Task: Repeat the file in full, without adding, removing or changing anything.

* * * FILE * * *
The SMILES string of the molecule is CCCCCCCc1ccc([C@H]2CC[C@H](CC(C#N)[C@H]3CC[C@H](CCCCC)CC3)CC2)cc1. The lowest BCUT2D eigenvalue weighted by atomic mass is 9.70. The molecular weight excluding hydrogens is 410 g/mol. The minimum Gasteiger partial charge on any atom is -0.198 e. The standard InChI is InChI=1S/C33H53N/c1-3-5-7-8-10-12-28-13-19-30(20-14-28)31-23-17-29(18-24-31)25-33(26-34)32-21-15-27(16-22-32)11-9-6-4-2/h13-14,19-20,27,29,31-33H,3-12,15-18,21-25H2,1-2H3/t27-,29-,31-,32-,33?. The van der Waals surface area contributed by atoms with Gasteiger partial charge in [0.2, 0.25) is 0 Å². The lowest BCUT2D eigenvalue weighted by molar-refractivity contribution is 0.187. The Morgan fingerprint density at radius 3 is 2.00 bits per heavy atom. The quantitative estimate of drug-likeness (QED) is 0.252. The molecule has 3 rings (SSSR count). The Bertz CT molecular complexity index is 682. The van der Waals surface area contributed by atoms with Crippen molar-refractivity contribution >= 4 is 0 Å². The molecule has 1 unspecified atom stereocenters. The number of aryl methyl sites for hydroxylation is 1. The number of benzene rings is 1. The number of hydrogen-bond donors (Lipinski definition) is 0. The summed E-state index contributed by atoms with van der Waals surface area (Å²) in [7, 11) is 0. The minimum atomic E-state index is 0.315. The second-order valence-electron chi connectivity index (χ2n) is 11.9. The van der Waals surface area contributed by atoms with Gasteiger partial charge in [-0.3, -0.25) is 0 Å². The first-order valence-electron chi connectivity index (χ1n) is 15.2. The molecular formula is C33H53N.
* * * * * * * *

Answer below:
The SMILES string of the molecule is CCCCCCCc1ccc([C@H]2CC[C@H](CC(C#N)[C@H]3CC[C@H](CCCCC)CC3)CC2)cc1. The lowest BCUT2D eigenvalue weighted by atomic mass is 9.70. The molecular weight excluding hydrogens is 410 g/mol. The minimum Gasteiger partial charge on any atom is -0.198 e. The standard InChI is InChI=1S/C33H53N/c1-3-5-7-8-10-12-28-13-19-30(20-14-28)31-23-17-29(18-24-31)25-33(26-34)32-21-15-27(16-22-32)11-9-6-4-2/h13-14,19-20,27,29,31-33H,3-12,15-18,21-25H2,1-2H3/t27-,29-,31-,32-,33?. The van der Waals surface area contributed by atoms with Gasteiger partial charge in [0.2, 0.25) is 0 Å². The lowest BCUT2D eigenvalue weighted by molar-refractivity contribution is 0.187. The Morgan fingerprint density at radius 3 is 2.00 bits per heavy atom. The quantitative estimate of drug-likeness (QED) is 0.252. The molecule has 3 rings (SSSR count). The Bertz CT molecular complexity index is 682. The van der Waals surface area contributed by atoms with Crippen molar-refractivity contribution >= 4 is 0 Å². The molecule has 1 unspecified atom stereocenters. The number of aryl methyl sites for hydroxylation is 1. The number of benzene rings is 1. The number of hydrogen-bond donors (Lipinski definition) is 0. The summed E-state index contributed by atoms with van der Waals surface area (Å²) in [7, 11) is 0. The minimum atomic E-state index is 0.315. The second-order valence-electron chi connectivity index (χ2n) is 11.9. The van der Waals surface area contributed by atoms with Gasteiger partial charge in [-0.3, -0.25) is 0 Å². The first-order valence-electron chi connectivity index (χ1n) is 15.2. The molecular formula is C33H53N.